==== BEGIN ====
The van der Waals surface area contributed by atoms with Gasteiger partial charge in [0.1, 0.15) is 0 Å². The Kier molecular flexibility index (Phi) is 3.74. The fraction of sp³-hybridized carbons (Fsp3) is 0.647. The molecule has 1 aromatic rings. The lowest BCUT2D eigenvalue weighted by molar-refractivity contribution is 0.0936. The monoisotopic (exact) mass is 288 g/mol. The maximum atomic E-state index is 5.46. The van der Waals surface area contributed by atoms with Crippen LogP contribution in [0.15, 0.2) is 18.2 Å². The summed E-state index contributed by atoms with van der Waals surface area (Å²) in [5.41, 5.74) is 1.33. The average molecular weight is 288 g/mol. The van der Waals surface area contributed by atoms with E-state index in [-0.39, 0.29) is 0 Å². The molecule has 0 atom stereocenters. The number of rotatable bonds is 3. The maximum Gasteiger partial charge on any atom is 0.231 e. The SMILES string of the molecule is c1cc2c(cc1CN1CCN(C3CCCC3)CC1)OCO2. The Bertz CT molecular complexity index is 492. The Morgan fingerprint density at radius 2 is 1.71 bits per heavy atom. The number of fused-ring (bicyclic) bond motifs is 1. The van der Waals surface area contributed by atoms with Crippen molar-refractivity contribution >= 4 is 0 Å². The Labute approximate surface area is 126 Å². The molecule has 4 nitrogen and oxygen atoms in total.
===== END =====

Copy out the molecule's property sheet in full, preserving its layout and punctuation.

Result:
The van der Waals surface area contributed by atoms with Gasteiger partial charge in [0.1, 0.15) is 0 Å². The Kier molecular flexibility index (Phi) is 3.74. The fraction of sp³-hybridized carbons (Fsp3) is 0.647. The molecule has 1 aromatic rings. The lowest BCUT2D eigenvalue weighted by molar-refractivity contribution is 0.0936. The monoisotopic (exact) mass is 288 g/mol. The maximum atomic E-state index is 5.46. The van der Waals surface area contributed by atoms with Crippen LogP contribution in [0.15, 0.2) is 18.2 Å². The summed E-state index contributed by atoms with van der Waals surface area (Å²) in [5.41, 5.74) is 1.33. The average molecular weight is 288 g/mol. The van der Waals surface area contributed by atoms with E-state index in [-0.39, 0.29) is 0 Å². The molecule has 0 atom stereocenters. The number of rotatable bonds is 3. The maximum Gasteiger partial charge on any atom is 0.231 e. The SMILES string of the molecule is c1cc2c(cc1CN1CCN(C3CCCC3)CC1)OCO2. The Bertz CT molecular complexity index is 492. The Morgan fingerprint density at radius 2 is 1.71 bits per heavy atom. The number of fused-ring (bicyclic) bond motifs is 1. The van der Waals surface area contributed by atoms with Crippen molar-refractivity contribution >= 4 is 0 Å². The Labute approximate surface area is 126 Å². The molecule has 4 nitrogen and oxygen atoms in total.